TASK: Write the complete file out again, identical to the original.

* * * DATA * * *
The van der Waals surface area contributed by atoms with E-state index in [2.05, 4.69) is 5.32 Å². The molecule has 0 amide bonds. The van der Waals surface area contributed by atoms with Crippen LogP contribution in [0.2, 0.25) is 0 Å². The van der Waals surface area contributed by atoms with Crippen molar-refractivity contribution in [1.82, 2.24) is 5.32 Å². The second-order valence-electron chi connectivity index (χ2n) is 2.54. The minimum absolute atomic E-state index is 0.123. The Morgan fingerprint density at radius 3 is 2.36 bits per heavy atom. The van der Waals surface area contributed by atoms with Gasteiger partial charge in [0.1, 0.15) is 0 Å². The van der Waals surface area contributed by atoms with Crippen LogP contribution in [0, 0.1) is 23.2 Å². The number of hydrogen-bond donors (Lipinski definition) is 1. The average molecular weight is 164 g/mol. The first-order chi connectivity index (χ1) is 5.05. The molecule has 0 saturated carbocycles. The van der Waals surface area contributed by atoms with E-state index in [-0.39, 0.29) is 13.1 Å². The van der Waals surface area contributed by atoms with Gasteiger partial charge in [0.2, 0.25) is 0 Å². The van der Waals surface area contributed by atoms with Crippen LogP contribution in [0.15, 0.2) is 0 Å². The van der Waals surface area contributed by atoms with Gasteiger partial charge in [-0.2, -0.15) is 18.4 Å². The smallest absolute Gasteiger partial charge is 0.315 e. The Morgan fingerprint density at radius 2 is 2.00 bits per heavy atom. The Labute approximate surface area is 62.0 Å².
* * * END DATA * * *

The van der Waals surface area contributed by atoms with E-state index in [2.05, 4.69) is 5.32 Å². The molecule has 0 amide bonds. The van der Waals surface area contributed by atoms with Crippen LogP contribution in [0.2, 0.25) is 0 Å². The van der Waals surface area contributed by atoms with Crippen molar-refractivity contribution in [1.82, 2.24) is 5.32 Å². The second-order valence-electron chi connectivity index (χ2n) is 2.54. The minimum absolute atomic E-state index is 0.123. The Morgan fingerprint density at radius 3 is 2.36 bits per heavy atom. The van der Waals surface area contributed by atoms with Gasteiger partial charge in [0.1, 0.15) is 0 Å². The van der Waals surface area contributed by atoms with Crippen LogP contribution in [0, 0.1) is 23.2 Å². The number of hydrogen-bond donors (Lipinski definition) is 1. The average molecular weight is 164 g/mol. The first-order chi connectivity index (χ1) is 5.05. The molecule has 0 saturated carbocycles. The van der Waals surface area contributed by atoms with E-state index in [-0.39, 0.29) is 13.1 Å². The van der Waals surface area contributed by atoms with Gasteiger partial charge in [0.2, 0.25) is 0 Å². The van der Waals surface area contributed by atoms with Crippen LogP contribution in [0.15, 0.2) is 0 Å². The van der Waals surface area contributed by atoms with Gasteiger partial charge in [-0.2, -0.15) is 18.4 Å². The smallest absolute Gasteiger partial charge is 0.315 e. The Morgan fingerprint density at radius 2 is 2.00 bits per heavy atom. The Labute approximate surface area is 62.0 Å².